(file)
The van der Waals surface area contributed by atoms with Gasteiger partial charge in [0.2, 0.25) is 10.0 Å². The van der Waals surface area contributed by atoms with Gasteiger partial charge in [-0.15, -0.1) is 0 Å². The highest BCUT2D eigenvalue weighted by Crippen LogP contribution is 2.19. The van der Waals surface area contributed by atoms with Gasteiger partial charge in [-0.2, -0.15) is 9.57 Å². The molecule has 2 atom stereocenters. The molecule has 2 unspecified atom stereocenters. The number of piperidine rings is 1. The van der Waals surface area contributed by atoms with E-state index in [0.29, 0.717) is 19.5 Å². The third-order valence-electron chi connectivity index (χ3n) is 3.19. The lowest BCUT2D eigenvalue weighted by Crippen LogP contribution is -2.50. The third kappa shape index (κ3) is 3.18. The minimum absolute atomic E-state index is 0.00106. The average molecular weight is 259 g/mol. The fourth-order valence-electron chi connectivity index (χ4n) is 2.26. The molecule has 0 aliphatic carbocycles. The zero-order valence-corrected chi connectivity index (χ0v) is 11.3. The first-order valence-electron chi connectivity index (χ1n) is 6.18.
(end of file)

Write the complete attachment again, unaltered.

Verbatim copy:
The van der Waals surface area contributed by atoms with Gasteiger partial charge in [0.2, 0.25) is 10.0 Å². The van der Waals surface area contributed by atoms with Gasteiger partial charge in [-0.15, -0.1) is 0 Å². The highest BCUT2D eigenvalue weighted by Crippen LogP contribution is 2.19. The van der Waals surface area contributed by atoms with Gasteiger partial charge in [-0.2, -0.15) is 9.57 Å². The molecule has 2 atom stereocenters. The molecule has 2 unspecified atom stereocenters. The number of piperidine rings is 1. The van der Waals surface area contributed by atoms with E-state index in [0.29, 0.717) is 19.5 Å². The third-order valence-electron chi connectivity index (χ3n) is 3.19. The lowest BCUT2D eigenvalue weighted by Crippen LogP contribution is -2.50. The third kappa shape index (κ3) is 3.18. The minimum absolute atomic E-state index is 0.00106. The average molecular weight is 259 g/mol. The fourth-order valence-electron chi connectivity index (χ4n) is 2.26. The molecule has 0 aliphatic carbocycles. The zero-order valence-corrected chi connectivity index (χ0v) is 11.3. The first-order valence-electron chi connectivity index (χ1n) is 6.18.